It often seems that as soon as the issue of divorce comes up between you and your spouse, so too does the matter of alimony. A vast majority of the clients that come to see us here at the Essig Law Office do so assuming that they will either have to pay or be entitled to receive alimony. No matter which perspective they are coming from, nearly all are shocked to learn that the awarding of spousal maintenance is not automatic. Rather, the judge hearing your case in Washington will make a determination as to whether or not it is even an option.
Alimony is not meant to be a punitive obligation. Instead, it is supposed to provide the financial assistance your ex-spouse will need to sustain the same standard of living that they enjoyed while still married. The expectation is, however, that they will eventually get to the point of no longer needing support (either by securing their own gainful employment or entering into another supportive relationship). The court considers this when making the decision to award spousal maintenance, and then in determining which type you will be obligated to pay.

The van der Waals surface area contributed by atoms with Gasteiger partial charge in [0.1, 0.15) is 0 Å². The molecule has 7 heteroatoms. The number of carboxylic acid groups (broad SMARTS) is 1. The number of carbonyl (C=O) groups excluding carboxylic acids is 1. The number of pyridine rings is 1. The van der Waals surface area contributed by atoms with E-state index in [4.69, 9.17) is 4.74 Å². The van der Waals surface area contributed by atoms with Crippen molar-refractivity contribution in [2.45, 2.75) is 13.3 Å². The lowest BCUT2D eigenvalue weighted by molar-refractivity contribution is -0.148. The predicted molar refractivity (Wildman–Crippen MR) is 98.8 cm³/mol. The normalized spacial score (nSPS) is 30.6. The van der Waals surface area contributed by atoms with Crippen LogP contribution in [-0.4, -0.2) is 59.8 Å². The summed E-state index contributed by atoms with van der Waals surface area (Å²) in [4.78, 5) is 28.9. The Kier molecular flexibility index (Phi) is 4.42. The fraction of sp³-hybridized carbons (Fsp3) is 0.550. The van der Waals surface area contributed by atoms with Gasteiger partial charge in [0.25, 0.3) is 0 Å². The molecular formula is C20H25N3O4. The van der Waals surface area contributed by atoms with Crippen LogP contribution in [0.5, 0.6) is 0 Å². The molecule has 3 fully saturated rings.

Per the Illinois Marriage and Dissolution of Marriage Act, the state recognizes three distinct types of maintenance:
- Fixed-term maintenance: The court puts a defined beginning and end-date on your maintenance obligation
- Reviewable maintenance: The court stipulates that your maintenance obligation be periodically reviewed to determine if it is still needed
- Indefinite maintenance: The court does not specify an end-date for your maintenance obligation
Do not let the word” indefinite” fool you; such an obligation can still be ended if it comes to light that your spouse no longer needs alimony.
More information on spousal maintenance obligations can be found here on our site.